If you were in Los Angeles in the spring of 2012, there seemed to be talk about one thing and one thing only: the rock. That was the informal name for "Levitated Mass," the 340-ton boulder that the
Over its convoluted 105-mile journey through 22 Southern California cities, the rock attracted thousands of onlookers, inspired a street party, generated conspiracy theories, drew outrage over the cost and got a crew of religious observers deliberating its divine qualities. At one point, the rock was forced to halt in front of a church in Carson called Roca de Salvacion — Rock of Salvation. In the eyes of many, not a coincidence.
The 88-minute rock doc is a congenial romp through that highly unusual journey. It chronicles the move. It chronicles the mountain of bureaucracy that the museum had to wade through in order to make that move happen. And it even got the notoriously reclusive Heizer on film. (Conclusion: He's kind of a grumpypants.) But let's be clear, it's the rock, not Heizer, who is the star of this show.
"I treated it like a person," Pray says, chuckling. "I filmed it from all these different angles. I've never known a rock so well."
When Pray, who has also done documentaries about long-haul truckers and the Seattle music scene, decided to make "Levitated Mass," he says there was no guarantee the rock could actually be moved. He captures that uncertainty on film. The engineers had to figure out how to weigh and move the darn thing. Government officials fretted that the weight of the boulder would destroy bridges and water mains. All the while, LACMA Director Michael Govan frantically worked the phones.
"There were moments in which we had given up," recalls Pray. "I told my producer, Jamie Patricof, 'This thing is not going to happen. In which case I'll have a movie about the failure of bureaucracy.'"
But the boulder was moved, and Pray's doc is at its grooviest when you can simply watch the surreal sight of a giant shrink-wrapped boulder moving through the streets of L.A. at night, like the world's most ginormous frozen turkey.
"The fact that they shrink-wrapped it gave it this alien, 'Close Encounters' feel," says Pray. "People would just be drawn out of their houses at 3 in the morning in their pajamas just to watch this big white thing move down the street."
Watching all of this unfold, says Pray, reminded him of a 1986 documentary about the punk band X that features footage of a truck moving a house around L.A. at night. "It's just the coolest thing I've ever seen in a documentary," he says. (I've embedded the video, "X: The Unheard Music," into this post. It is indeed wonderfully strange.)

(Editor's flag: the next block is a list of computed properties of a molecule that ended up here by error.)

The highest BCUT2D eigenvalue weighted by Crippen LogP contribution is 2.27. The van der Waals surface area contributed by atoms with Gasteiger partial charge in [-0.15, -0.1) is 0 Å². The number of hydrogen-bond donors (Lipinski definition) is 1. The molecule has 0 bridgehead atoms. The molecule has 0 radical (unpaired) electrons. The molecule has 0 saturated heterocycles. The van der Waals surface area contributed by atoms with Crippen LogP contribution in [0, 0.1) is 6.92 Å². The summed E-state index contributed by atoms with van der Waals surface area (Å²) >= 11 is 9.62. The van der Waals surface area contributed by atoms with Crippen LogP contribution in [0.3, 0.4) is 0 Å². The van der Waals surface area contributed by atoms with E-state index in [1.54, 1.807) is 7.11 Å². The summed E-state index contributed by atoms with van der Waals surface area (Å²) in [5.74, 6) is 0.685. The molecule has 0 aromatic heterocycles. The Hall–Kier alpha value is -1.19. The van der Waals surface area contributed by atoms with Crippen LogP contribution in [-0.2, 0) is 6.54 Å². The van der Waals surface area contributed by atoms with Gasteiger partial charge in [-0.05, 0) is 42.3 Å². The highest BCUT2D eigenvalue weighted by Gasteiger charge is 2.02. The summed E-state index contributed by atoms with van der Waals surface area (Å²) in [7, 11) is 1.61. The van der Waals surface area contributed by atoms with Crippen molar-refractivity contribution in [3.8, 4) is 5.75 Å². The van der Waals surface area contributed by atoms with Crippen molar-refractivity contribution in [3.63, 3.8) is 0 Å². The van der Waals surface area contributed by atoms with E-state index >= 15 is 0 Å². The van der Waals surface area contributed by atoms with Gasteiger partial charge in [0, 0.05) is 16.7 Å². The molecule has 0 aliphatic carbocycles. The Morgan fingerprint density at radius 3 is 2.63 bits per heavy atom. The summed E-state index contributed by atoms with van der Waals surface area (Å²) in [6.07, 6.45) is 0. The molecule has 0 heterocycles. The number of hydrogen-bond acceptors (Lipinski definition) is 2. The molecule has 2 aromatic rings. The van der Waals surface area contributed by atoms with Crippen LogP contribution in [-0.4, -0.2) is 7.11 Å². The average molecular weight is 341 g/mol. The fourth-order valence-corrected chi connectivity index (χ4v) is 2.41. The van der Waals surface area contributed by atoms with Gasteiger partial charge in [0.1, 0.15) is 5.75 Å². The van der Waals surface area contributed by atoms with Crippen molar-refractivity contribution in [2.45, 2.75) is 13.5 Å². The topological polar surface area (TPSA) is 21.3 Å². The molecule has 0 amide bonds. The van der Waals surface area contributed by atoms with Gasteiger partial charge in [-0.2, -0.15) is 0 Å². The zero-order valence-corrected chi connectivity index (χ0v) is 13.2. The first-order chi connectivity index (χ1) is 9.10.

Perhaps unintentionally, "Levitated Mass" ends up being a portrait of the region, featuring quarry workers, art nerds, engineers, museum types, cops, government officials, construction workers and a crew of low-rider bicycle types who attempt to follow along in the rock's wake as it cruises through South L.A.
"The one thing I've learned in this is that L.A. is always up for something unusual," says Pray. "It's in our makeup. Something about the Southern California spirit is very open to anything. People were like, 'Why not a big rock?' 'Why not have a big party next to the rock in the middle of the week?' It's kind of great."
Personally, I've always been a little ambivalent about Heizer's piece. I turned out at a couple of locations to watch it roll through the streets and enjoyed the camaraderie the boulder generated. But the fully installed piece has always left me wanting more. The walk on the ramps underneath feels industrial, not earthy, with the rock's presence belittled by too much concrete. That said, I do love catching a peek of it from some of the museum's galleries, where its rugged prehistoric-ness reminds me of how small we are in relation to geological time.
Watching Pray's documentary, however, reminded me that the whole act of moving the rock was its own work of art. We humans are pretty messed up. We do some pretty terrible things. Yet every once in a while we pull it together to do something so spectacularly absurd on such a grand scale that I can't help but feel deep admiration for our species.
Then again, I'm an engineer's daughter. This is the sort of thing I geek out on.